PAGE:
Thursday, April 23, 2009

Markup of Hate Crimes Bill Begins, Amid Opposition By Some Christian Groups

Yesterday, the House Judiciary Committee began the mark-up of HR 1913, the Local Law Enforcement Hate Crimes Prevention Act of 2009. Among other things, the bill will extend coverage to certain crimes committed because of a person's actual or perceived sexual orientation or gender identity. It will also increase assistance to state and local governments in fighting hate crimes. The Advocate reports that Republican Congressmen opposed to passage of the bill offered a large number of amendments, all of which were defeated. One amendment proposed adding "unborn child" to the definition of those against whom Hate Crimes might be perpetrated. Another amendment proposed adding "pregnant women." Rep. Steve King of Iowa suggested changing the bill's name to the "Local Law Enforcement Thought Crimes Prevention Act of 2009."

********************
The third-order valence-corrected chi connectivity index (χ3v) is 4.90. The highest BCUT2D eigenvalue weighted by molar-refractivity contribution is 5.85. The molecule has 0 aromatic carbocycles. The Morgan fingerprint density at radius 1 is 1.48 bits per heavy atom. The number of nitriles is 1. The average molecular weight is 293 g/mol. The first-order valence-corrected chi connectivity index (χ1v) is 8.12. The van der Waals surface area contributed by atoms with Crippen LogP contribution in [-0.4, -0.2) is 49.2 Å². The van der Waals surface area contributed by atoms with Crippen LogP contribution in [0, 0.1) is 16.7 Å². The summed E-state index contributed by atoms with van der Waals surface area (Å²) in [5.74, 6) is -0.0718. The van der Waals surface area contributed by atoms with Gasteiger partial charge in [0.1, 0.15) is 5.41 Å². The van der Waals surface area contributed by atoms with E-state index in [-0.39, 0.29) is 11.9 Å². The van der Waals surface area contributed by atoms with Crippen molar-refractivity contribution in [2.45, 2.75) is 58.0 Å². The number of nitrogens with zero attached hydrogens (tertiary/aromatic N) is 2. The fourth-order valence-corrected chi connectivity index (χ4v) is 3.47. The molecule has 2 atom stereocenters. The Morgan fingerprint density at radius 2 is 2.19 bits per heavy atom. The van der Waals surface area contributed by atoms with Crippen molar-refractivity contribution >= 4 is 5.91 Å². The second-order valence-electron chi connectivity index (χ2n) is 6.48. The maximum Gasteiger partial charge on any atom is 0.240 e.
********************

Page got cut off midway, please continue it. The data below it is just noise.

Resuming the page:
Some Christian groups are again this year raising the spectre that the bill, if enacted, would infringe the right of Christian ministers to oppose homosexuality. For example, Jeff King, president of International Christian Concern, called the bill "a backdoor tool from the far left and radical homosexuals to shut down legitimate free speech from Christians and others who oppose their lifestyle." ICC argued that the federal aiding and abetting statute (18 USC 2) could allow prosecution of those "who teach that homosexual behavior is sinful and that Islam is a false religion." A release issued by Americans United this week counters the argument, saying:
The bill penalizes assault and physical violence, not speech. In fact, the legislation makes it clear that free speech is protected. Section 10 states, "Nothing in this Act, or the amendments made by this Act, shall be construed to prohibit any expressive conduct protected from legal prohibition by, or any activities protected by the free speech or free exercise clauses of, the First Amendment to the Constitution."
UPDATE: CQ reports that on Thursday (4/23), the House Judiciary Committee approved the Hate Crimes bill by a vote of 15-12. The Committee defeated more than a dozen proposed Republican amendments to the bill.